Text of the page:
Vienna Travel Guide

Vienna Travel Guide

On Alpine horizons, where century-old Kaffeehäuses and nudist bathing sites nestle within grand imperial surroundings, you’ll find the magical and unpredictable, Austrian capital Vienna. A city break like no other, with heaps of art, music, fashion and hearty cuisine to dig into, sexually liberal Vienna is also home to some of history’s homosexual trailblazers, from composers to emperors, who worked to overthrow Viennese orthodoxy from within. As well as annual events such as the Viennese Rainbow Ball, Pride Parade and the ‘Wien ist Andersrum’ (Vienna is Different) Festival, the city bursts with LGBT pride all year long, playing host to pop-up gay parties, gay saunas and even gay balls. At no loss for cultural sites, Vienna’s skyline is filled with grand palaces, museum complexes and a contagion of hipster art and café districts to explore. Read Mr Hudson’s definitive Vienna gay travel guide for the best of what to do in Vienna.

The best hotels in Vienna

Let’s kick-start our Vienna travel guide with a roundup of the best places to stay in Vienna. At the edge of Neubau, one of Vienna’s most vibrant districts, you’ll find Sans Souci, one of Vienna’s newest and finest boutique hotels. Somewhat of a museum itself, guests here can admire the owner’s art collection throughout the whole building, from Roy Lichtenstein to Steve Kaufman. Whether in the morning before breakfast or after a long day discovering the city, you might want to swim some lengths in the hotel’s indoor sports pool or enjoy the big spa area featuring all the facilities and treatments you can think of. Handpicked antiques, modern exclusive furniture and the attention to detail create a luxurious opulence while retaining a casual and easy atmosphere.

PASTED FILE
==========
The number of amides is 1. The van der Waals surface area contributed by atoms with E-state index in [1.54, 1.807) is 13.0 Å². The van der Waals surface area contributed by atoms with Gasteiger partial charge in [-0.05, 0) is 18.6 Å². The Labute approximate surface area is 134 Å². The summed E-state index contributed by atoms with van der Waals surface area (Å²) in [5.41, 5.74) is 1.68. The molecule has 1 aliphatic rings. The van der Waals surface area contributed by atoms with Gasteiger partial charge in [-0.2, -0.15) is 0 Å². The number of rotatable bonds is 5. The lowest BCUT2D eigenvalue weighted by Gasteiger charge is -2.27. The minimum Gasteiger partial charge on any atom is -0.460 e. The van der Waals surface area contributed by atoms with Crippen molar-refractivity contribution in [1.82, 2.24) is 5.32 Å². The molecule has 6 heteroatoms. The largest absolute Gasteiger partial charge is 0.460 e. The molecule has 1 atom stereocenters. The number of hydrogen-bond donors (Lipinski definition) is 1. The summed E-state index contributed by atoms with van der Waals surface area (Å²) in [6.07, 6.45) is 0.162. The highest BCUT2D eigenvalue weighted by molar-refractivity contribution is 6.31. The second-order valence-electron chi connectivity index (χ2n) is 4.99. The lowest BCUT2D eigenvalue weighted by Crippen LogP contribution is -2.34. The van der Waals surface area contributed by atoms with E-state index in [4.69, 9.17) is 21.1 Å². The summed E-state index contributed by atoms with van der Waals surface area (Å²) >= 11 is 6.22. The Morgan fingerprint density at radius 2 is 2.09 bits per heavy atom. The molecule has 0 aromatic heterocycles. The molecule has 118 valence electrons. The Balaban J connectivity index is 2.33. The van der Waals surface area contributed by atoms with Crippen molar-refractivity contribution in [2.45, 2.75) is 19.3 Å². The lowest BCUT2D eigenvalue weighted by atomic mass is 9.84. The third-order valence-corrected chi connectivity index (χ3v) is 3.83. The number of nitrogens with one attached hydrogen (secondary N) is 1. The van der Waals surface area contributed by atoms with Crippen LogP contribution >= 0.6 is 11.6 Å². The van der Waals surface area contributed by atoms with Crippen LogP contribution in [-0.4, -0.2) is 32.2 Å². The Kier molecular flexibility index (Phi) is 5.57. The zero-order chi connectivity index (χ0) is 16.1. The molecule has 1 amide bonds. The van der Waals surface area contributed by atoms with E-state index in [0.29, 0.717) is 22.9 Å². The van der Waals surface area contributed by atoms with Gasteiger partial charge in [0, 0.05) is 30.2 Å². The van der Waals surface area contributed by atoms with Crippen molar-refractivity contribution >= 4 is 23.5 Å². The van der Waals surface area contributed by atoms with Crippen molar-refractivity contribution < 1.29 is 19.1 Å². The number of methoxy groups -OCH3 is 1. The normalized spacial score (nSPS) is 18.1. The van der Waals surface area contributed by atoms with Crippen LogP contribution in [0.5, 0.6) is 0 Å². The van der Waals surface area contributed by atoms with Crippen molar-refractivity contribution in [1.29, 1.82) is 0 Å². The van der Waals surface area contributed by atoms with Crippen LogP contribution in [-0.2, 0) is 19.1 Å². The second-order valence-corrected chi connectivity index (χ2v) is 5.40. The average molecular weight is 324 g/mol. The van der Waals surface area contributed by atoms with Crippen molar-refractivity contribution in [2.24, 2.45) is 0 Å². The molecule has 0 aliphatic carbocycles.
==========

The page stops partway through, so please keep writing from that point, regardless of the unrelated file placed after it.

Right in the heart of the city centre, next to the best of Vienna points of interest, including the State Opera and Albertina Museum, lies The Guesthouse Vienna. British designer Sir Terence Conran is responsible for the interior here, creating an ambience of cosiness that allows people to unfold in the most relaxing way imaginable. Meticulously designed with straight lines and a touch of extravagance, the concept runs like a golden thread through the whole hotel. As well as having its own bakery, smelling of freshly baked buns and croissants throughout the day, The Guesthouse’s philosophy strikes just the right balance between homely and intriguing, bringing Viennese and Austrian culture alive.

Sans Souci | Photo: Stefan Gergly

Sans Souci | Photo: Stefan Gergly

Located on the famous Ring Boulevard that encircles the inner district, alongside a number of centuries-old hotels established during the reign of the Habsburg family, lies the Grand Ferdinand. A distinguishing feature of this hotel is the way it combines tradition with modernism, bringing beauty from the past together with modern amenities to form the base of the hotel’s design and atmosphere. Treading a fine line between the opulence of past decades and elegant modern design, one of the hotel’s highlights is the rooftop pool, where you can take a dip high above Vienna’s roofs and enjoy the skyline. If you’re new to the concept of a ‘vinophile philosophy’, then a stay at the Hotel Rathaus – Wein & Design will be a unique, one-time experience. Run by the Fleischhaker family, this hotel is every wine lover’s dream, combining personalised service and organised wine excursions with a warm welcome.

Grand Ferdinand

Grand Ferdinand

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After a walk through the old city, take a load off by visiting a Viennese coffee house, a traditional activity that UNESCO has listed as ‘Intangible Cultural Heritage’

Things to do in Vienna

While the best of what to do in Vienna refuses to be confined to a single page, the good thing is there are numerous options, all of which is relatively affordable! In fact, one of the best things to do in Vienna is completely free; a casual walk around the inner city and the Ring Boulevard can allow a glimpse at most major architectural sights such as the parliament, town hall and state opera house and give you a great overview over the city’s oldest and most prominent district. Vienna is not only the political and cultural capital of Austria but also the culinary one. In addition to great restaurants serving amazing food, a more hands-on experience is to take a cooking course, perhaps at the Grand Ferdinand Hotel’s restaurant Meissl & Schadn, where you’ll learn how to cook mouth-watering Viennese specialities such as Schnitzel or Apfelstrudel.